This museum exhibits an impressive collection of pre-Hispanic and pre-Columbian artifacts from the ancient cultures that inhabited the region.
The creation of the UNSA Museum was "thanks" to the discovery of the Churajón mines (Choquellampa - Mollebaya, la Waca) and it began with a small collection of archaeological objects donated by Monsignor Leonidas Bernedo Málaga and increased by the efforts of the first Professor of Archaeology at the University, Dr. Manuel G. Suarez Polar.
The archaeological assets in the Museum come from research funded by the University, as well as by foreign foundations and donations made by philanthropists who love Peruvian culture, such as the Manuel M. Del Valle, Yabar, Fulbright, Victoria De La Jara and many other collections.
The archaeological material of the Museum is from different periods, from the pre-ceramic 8,000 B.C. to the colony and Republic, highlighting the objects from the period of Regional Development of Churajón de Arequipa.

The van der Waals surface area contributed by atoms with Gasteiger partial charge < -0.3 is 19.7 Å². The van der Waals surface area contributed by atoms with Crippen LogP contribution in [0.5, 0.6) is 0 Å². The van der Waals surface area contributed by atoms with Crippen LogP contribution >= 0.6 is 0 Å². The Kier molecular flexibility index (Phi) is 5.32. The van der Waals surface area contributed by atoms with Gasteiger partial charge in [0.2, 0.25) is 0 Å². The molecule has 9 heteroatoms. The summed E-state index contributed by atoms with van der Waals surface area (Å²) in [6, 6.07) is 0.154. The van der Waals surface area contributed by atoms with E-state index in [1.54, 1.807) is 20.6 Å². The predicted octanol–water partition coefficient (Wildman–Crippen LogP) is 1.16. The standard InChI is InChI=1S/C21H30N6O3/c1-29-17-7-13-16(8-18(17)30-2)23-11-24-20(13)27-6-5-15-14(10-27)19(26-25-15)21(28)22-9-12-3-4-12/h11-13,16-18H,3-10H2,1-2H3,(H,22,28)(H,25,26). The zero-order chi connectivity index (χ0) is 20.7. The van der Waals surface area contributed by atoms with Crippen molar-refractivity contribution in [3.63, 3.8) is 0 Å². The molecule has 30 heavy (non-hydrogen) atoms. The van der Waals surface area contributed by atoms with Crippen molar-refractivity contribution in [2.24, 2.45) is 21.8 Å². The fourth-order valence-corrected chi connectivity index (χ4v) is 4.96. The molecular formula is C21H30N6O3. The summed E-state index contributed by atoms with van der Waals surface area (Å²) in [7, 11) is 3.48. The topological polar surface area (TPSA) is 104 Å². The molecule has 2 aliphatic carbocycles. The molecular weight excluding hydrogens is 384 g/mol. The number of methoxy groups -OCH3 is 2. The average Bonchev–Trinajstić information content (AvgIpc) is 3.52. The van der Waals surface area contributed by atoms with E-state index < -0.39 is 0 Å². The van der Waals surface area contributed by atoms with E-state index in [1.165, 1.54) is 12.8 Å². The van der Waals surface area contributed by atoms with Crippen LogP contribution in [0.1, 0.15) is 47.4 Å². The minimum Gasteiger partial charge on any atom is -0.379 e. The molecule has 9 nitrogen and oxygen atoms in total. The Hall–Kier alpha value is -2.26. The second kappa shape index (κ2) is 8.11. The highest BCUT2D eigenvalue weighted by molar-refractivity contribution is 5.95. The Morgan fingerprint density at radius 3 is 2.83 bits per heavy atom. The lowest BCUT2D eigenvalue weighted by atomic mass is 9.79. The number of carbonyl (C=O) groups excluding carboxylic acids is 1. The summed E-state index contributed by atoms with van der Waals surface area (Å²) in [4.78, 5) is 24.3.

The Museum currently has about eight thousand cultural objects made up of ceramics, bones, pre-Hispanic textiles, mummies, lithic objects, metals, etc., the most valuable collection is that of Keros or ceremonial vessels known as the Yabar collection.
Among the most striking pieces in the museum is the mummy of a girl of 5 to 6 years old, found in the high area of PichuPichu and that was given in sacrifice to the Apu (God incarnated in a hill or mountain), the little girl died of a blow to the head and was buried with pots, keros, remains of corn and pieces of metal such as silver and bronze.
Visiting hours are Monday through Friday from 09:00 p.m. to 04:00 p.m.
The cost of the general admission is S/. 2.00 nuevos soles.